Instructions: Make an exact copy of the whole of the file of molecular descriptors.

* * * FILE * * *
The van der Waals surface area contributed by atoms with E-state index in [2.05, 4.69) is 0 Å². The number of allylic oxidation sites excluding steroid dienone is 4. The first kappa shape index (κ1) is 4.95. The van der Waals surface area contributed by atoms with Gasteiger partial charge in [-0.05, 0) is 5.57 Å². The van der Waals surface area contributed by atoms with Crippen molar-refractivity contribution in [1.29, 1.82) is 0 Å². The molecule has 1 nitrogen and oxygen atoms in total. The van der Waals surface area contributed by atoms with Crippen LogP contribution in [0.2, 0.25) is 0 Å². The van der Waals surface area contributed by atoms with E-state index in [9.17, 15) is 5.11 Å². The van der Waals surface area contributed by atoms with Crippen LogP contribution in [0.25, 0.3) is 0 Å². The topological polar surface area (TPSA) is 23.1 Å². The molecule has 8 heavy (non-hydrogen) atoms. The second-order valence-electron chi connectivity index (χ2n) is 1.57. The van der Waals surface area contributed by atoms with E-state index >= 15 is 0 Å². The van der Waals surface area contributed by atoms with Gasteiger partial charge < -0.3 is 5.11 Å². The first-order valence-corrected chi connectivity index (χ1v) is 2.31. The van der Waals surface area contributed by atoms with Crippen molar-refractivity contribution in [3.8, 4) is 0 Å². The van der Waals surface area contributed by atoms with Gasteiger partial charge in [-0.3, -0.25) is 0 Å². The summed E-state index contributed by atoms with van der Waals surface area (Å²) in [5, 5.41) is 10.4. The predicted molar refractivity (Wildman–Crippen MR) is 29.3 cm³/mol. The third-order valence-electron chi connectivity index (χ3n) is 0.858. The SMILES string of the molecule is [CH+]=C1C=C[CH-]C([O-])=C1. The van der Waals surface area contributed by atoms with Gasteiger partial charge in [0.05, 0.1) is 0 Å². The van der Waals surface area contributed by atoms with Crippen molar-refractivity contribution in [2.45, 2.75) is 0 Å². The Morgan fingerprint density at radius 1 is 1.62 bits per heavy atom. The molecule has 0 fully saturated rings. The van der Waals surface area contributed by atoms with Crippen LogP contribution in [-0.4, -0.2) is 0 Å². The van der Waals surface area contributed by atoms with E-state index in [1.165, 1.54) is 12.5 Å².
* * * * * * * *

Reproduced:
The van der Waals surface area contributed by atoms with E-state index in [2.05, 4.69) is 0 Å². The number of allylic oxidation sites excluding steroid dienone is 4. The first kappa shape index (κ1) is 4.95. The van der Waals surface area contributed by atoms with Gasteiger partial charge in [-0.05, 0) is 5.57 Å². The van der Waals surface area contributed by atoms with Crippen molar-refractivity contribution in [1.29, 1.82) is 0 Å². The molecule has 1 nitrogen and oxygen atoms in total. The van der Waals surface area contributed by atoms with Crippen LogP contribution in [0.2, 0.25) is 0 Å². The van der Waals surface area contributed by atoms with E-state index in [9.17, 15) is 5.11 Å². The van der Waals surface area contributed by atoms with Crippen LogP contribution in [0.25, 0.3) is 0 Å². The topological polar surface area (TPSA) is 23.1 Å². The molecule has 8 heavy (non-hydrogen) atoms. The second-order valence-electron chi connectivity index (χ2n) is 1.57. The van der Waals surface area contributed by atoms with E-state index >= 15 is 0 Å². The van der Waals surface area contributed by atoms with Gasteiger partial charge < -0.3 is 5.11 Å². The first-order valence-corrected chi connectivity index (χ1v) is 2.31. The van der Waals surface area contributed by atoms with Crippen molar-refractivity contribution in [3.8, 4) is 0 Å². The van der Waals surface area contributed by atoms with Gasteiger partial charge in [-0.3, -0.25) is 0 Å². The summed E-state index contributed by atoms with van der Waals surface area (Å²) in [5, 5.41) is 10.4. The predicted molar refractivity (Wildman–Crippen MR) is 29.3 cm³/mol. The third-order valence-electron chi connectivity index (χ3n) is 0.858. The SMILES string of the molecule is [CH+]=C1C=C[CH-]C([O-])=C1. The van der Waals surface area contributed by atoms with Gasteiger partial charge in [0.05, 0.1) is 0 Å². The van der Waals surface area contributed by atoms with Crippen molar-refractivity contribution in [2.45, 2.75) is 0 Å². The Morgan fingerprint density at radius 1 is 1.62 bits per heavy atom. The molecule has 0 fully saturated rings. The van der Waals surface area contributed by atoms with Crippen LogP contribution in [-0.4, -0.2) is 0 Å². The van der Waals surface area contributed by atoms with E-state index in [1.165, 1.54) is 12.5 Å².